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Where is Thailand headed?

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In late 2011 Thais are cleaning up after devastating floods, caused by above-normal rains in the north of the country. more than 600 people have died, millions of hectares of farmland have been inundated, 20,000 factories and plants have been damaged, some never to reopen, leaving at least 1.5 million unemployed. accusations of incompetence and corruption in the management of the floodwaters and the allocation of relief funds dominate the media and the Parliament. beneath the temporary gloom,...[Show more]

dc.contributor.editorWarr, Peter
dc.date.accessioned2021-05-03T08:11:29Z
dc.date.available2021-05-03T08:11:29Z
dc.identifier.issn18375081
dc.identifier.urihttp://hdl.handle.net/1885/231200
dc.description.abstractIn late 2011 Thais are cleaning up after devastating floods, caused by above-normal rains in the north of the country. more than 600 people have died, millions of hectares of farmland have been inundated, 20,000 factories and plants have been damaged, some never to reopen, leaving at least 1.5 million unemployed. accusations of incompetence and corruption in the management of the floodwaters and the allocation of relief funds dominate the media and the Parliament. beneath the temporary gloom, there is good news. For the first time since September 2006, when a military coup deposed the government of Thaksin Shinawatra, the country has a leadership whose legal and electoral legitimacy is acknowledged by almost all Thais. This government has an opportunity to reduce, though presumably not eliminate, the severe polarisation of the last decade—Thaksin’s five years of government and the five years of turmoil following his removal. to do that, the government led by the Pheu Thai Party of Prime minister yingluck Shinawatra, Thaksin’s younger sister, must implement the program of populist redistribution on which it was elected and for which it has an electoral mandate. but it needs to address the country’s longer-term underlying economic and social problems as well. The contributors to this issue set the scene for thinking about the challenges ahead. most, but not all, of the essays are based on the Thailand update Conference convened at the end of September 2011 by the anu’s national Thai Studies Centre. The challenges include economic problems, some of which result from the difficulties of financing the Pheu Thai promises, but also deeper issues of competitiveness arising from the country’s outdated educational system and its ageing population. There are also problems along the borders, especially the Cambodian border, and the very different problems of the muslim-majority southern provinces bordering malaysia. meanwhile, as the six-decade reign of the 84-year-old monarch, his majesty King bhumibol adulyadej, approaches its end, uncertainty and disagreement about the royal succession cloud the future, and the law stifles public discussion about these matters. The road ahead remains uncertain. What is certain is that it will not be smooth.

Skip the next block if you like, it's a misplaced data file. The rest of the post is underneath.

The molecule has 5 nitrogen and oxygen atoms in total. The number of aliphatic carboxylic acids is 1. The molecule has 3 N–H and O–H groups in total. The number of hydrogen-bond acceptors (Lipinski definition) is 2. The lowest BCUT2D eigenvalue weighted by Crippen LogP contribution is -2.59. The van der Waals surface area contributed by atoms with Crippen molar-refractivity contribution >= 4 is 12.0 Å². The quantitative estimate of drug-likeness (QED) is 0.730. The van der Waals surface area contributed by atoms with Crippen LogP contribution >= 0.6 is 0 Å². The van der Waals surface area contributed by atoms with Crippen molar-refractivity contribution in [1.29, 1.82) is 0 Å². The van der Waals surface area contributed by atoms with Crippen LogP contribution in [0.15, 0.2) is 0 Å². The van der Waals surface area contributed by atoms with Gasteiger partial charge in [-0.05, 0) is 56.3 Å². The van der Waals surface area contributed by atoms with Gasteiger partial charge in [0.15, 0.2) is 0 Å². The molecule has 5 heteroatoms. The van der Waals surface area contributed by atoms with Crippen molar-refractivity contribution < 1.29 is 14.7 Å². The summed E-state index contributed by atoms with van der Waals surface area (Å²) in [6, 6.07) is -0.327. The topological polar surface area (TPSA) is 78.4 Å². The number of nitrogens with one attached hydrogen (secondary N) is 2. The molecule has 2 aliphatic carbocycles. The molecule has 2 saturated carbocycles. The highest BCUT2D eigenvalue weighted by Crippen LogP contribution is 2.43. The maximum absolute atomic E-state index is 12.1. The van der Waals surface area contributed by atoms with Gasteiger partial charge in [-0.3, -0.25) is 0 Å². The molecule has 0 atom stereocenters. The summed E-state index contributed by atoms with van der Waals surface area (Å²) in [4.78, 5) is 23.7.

dc.language.isoen_AU
dc.publisherANU Press
dc.rightsAuthor/s retain copyright
dc.sourceEast Asia Forum Quarterly
dc.titleWhere is Thailand headed?
dc.typeMagazine issue
local.identifier.citationvolume3
dc.date.issued2011-12
local.publisher.urlhttps://press.anu.edu.au/
local.type.statusMetadata only
local.bibliographicCitation.issue4
local.identifier.doi10.22459/EAFQ.03.04.2011
dcterms.accessRightsOpen Access via publisher website
CollectionsANU Press (1965-Present)

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